upon them, also upon their world, yea, even
upon their God; they repeat thrice, each in
her own way, the sad echo of the dethrone-
ment of Zeus on their side of the pediment.
A world-pain overwhelms them, and yet they
do not give way to unseemly grief, a trinity
of woman's sorrow not for their ow^n per-
sonal loss but for the loss of their divine
order we see and feel in these shapes of
sculptured resignation.

What are their names? Herein again rises
a great variety of opinion among the archae-
ologists. The title which clings and w^ill
probably cling to them is The Three Fates.
But those Greek sisters are not here to be
taken as the active dispensers to mortals of
their lot; on the contrary the Three Fates
are themselves now fated and manifest in
their figure and attitude divine destiny.
Their own deed and character turn back on
themselves. Very impressively they illus-
trate rather than enact Fate, which is sus-


pended even over Olympus. Tlieir cliarm of
appearance has enlivened the fancy of many
expositors; Brunn has poetically called
them the Clouds, which, however, seem not
to fit well into this tragic decline of Zeus;
Waldstein conceives two of them as Thalassa
(the sea) in the lap of Gaia (the earth),
which simile is ingenious but disconnected
from the whole. Let them be nameless, if
need be; Olympian renunciants as women
they appear, having endured a divine suffer-
ing which they reflect in their bodies, in
their drapery sorrowing godlike.

On the whole there is quite a general con-
sensus that we here behold the finest work of
statuary transmitted from antiquity. The
Prometheus already mentioned may be
deemed the world's supreme male figure, and
is more complete, as it retains its head — the
only head by the way on any of the Elgin
marbles. The most immediately striking-
fact about these three figures is the play of
the folds concealing jQi revealing the beau-
tiful body as the home of a divine distress.
Especiall}^ the reclining woman, she who is
most deeply stricken by the blow, or at least
takes it hardest, shows in the voluminous
rolls of her drapery the exquisite careless-
ness of a Goddess in sorrow. The negligent
exposure of her one breast is not for mortal


allurement, but lets us glimpse the depth of
her calamity. It should be noted that there
is a gradation in the three figures from above
downward ; the first receives the shock, with-
stands it, and possibly questions it (the head
of this statue, now lost, may be seen in Car-
rey's old sketch where it is turned toward
the central catastrophe) ; the second (middle)
figure is both recipient of the pain and its
consolation, she suffers in herself yet soothes
the suffering of her prostrated sister, sus-
taining the latter with a godlike sympathy.
Such is the sculpturesque trilogy of the
Fated Sisters, participants in an Olympian
catastrophe which they reflect in their shapes,
in their attitudes, even in their folds — not in
their looks which are lost.

AVe cannot resist the thought that Phidias
in person set his hand and heart to make
these shapes with their world-lost Olympian
sorrow in such sharp contrast with the up-
lift of triumphant Prometheus on the other
side of this pediment. There we witness the
ascent, here the descent even to the setting
of the moon (Selene) in night — if this last
scene be not rather a sunset than a moonset.
But how about the transcendent artist in
such a double part? Undoubtedly he gloried
in the victory of Athena, which was that of
Pericles, of his new citv and of his new Art.


But at the same time there lixy deep in his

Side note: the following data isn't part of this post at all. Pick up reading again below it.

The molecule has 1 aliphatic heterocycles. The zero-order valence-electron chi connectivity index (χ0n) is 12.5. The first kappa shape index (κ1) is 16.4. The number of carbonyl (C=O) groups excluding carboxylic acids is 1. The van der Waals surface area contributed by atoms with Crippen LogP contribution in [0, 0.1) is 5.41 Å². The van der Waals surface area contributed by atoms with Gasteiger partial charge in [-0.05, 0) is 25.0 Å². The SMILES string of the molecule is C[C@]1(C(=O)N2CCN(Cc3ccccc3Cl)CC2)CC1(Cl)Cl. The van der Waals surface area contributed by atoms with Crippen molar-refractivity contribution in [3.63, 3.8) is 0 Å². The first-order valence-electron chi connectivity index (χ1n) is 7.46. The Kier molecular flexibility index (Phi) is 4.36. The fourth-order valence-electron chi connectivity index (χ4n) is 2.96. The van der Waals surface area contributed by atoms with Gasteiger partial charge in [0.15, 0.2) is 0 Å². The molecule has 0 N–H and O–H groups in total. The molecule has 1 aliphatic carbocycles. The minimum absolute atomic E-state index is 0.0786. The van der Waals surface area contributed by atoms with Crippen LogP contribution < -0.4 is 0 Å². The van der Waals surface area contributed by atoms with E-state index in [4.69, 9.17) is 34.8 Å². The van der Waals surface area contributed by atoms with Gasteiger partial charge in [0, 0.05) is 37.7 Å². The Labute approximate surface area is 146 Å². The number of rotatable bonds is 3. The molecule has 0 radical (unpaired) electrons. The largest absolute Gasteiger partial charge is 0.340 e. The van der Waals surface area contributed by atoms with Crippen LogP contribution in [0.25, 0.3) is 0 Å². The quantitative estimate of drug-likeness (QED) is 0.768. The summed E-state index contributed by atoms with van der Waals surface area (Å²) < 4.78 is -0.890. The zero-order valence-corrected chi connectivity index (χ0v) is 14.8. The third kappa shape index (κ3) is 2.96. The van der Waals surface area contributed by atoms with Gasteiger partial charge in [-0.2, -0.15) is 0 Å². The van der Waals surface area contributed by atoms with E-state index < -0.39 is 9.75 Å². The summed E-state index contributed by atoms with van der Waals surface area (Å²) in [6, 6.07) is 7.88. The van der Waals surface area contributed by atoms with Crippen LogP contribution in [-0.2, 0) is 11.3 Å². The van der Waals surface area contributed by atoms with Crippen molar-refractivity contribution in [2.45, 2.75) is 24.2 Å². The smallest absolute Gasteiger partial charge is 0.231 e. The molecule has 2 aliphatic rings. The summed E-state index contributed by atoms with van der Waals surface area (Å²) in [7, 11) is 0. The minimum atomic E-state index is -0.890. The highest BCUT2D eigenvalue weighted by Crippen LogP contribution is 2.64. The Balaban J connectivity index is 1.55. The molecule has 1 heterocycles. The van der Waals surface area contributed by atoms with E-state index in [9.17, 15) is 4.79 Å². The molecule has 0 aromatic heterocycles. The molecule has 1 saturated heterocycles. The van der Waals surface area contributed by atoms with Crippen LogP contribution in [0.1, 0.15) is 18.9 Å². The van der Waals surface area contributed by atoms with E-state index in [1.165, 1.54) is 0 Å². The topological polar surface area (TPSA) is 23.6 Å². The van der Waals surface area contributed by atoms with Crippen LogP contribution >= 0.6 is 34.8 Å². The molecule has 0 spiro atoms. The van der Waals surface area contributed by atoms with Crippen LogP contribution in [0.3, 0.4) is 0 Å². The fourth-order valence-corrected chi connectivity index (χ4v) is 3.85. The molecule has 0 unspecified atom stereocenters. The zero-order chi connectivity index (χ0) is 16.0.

soul the recognition of Zeus, the Pan-Hellenic
God, national not simply communal; hence
springs the deep sympathy with which he
wrought out the shapes of these Fated Sis-
ters in whose tragedv he might forefeel that
of all Hellas and her whole God-world. In this
work Phidias seems to reveal the inner as
yet unconscious strain which will lead him
from Athena to Zeus, from Athens to Olym-
pia, from his civic narrowness to his Greek
universality — from his second to his third
Period, when he takes up and enshrines in
his Pan-Hellenic Art the entire folk-soul of
Hellas. So it comes that hereafter he Mill
reverse the triumph of Athena over Zeus, as
portrayed in this Pediment, whereof he
gives a presentiment in the profoundly sym-
pathetic throb which he sends through the
shapes of the three Fated Sisters. Possibly
too he may feel a shadowy forecast of his ow^n
destiny, for he also will not escape his Olym-
pian lot, just as little as did Zeus.

So this trilogy in marble of the Three
Fated Sisters is crowned as the supreme ex-
istent Avork of Sculpture. In its very fasci-
nation it seems to prelude Hellas herself, the
beautiful, the tragic, the fated. Very full and
rounded are the members of these women,
yet not voluptuous or sense-titillating; hu-


man shapes tliey possess in all perfection of
flesh, but filled with an Olympian soul; the
Phidian ideal they illustrate luminously, the
mortal body transfigured as the bearer of a
divine spirit. The artist can be here di-
rectly witnessed in his supreme excellence as
the God-maker. Since we cannot see his
Zeus of Olympia and his Athena Parthenos,
regarded as the supreme triumphs of his
Art in antiquity, we can still commune im-
mediately with his artistic soul in the two re-
maining masterpieces of this Eastern Pedi-
ment of the Parthenon, doubtless the great-
est of all existent statuary, the finest speci-
mens of sculptured man and woman — the
Prometheus and the Fated Sisters.

But the Western Pediment is waiting for
a short survey. Here the destructive hand
of time has left us mainly fragments, with
some headless torsos. The theme is the con-
test between Athena and Poseidon (Nep-
tune) for the land of Attica. Around this
contest spins a great mass of mythical and
symbolical lore, which must here be omitted.

Online LibraryDenton Jaques SniderMusic and the fine arts; a psychology of aesthetic → online text (page 13 of 32)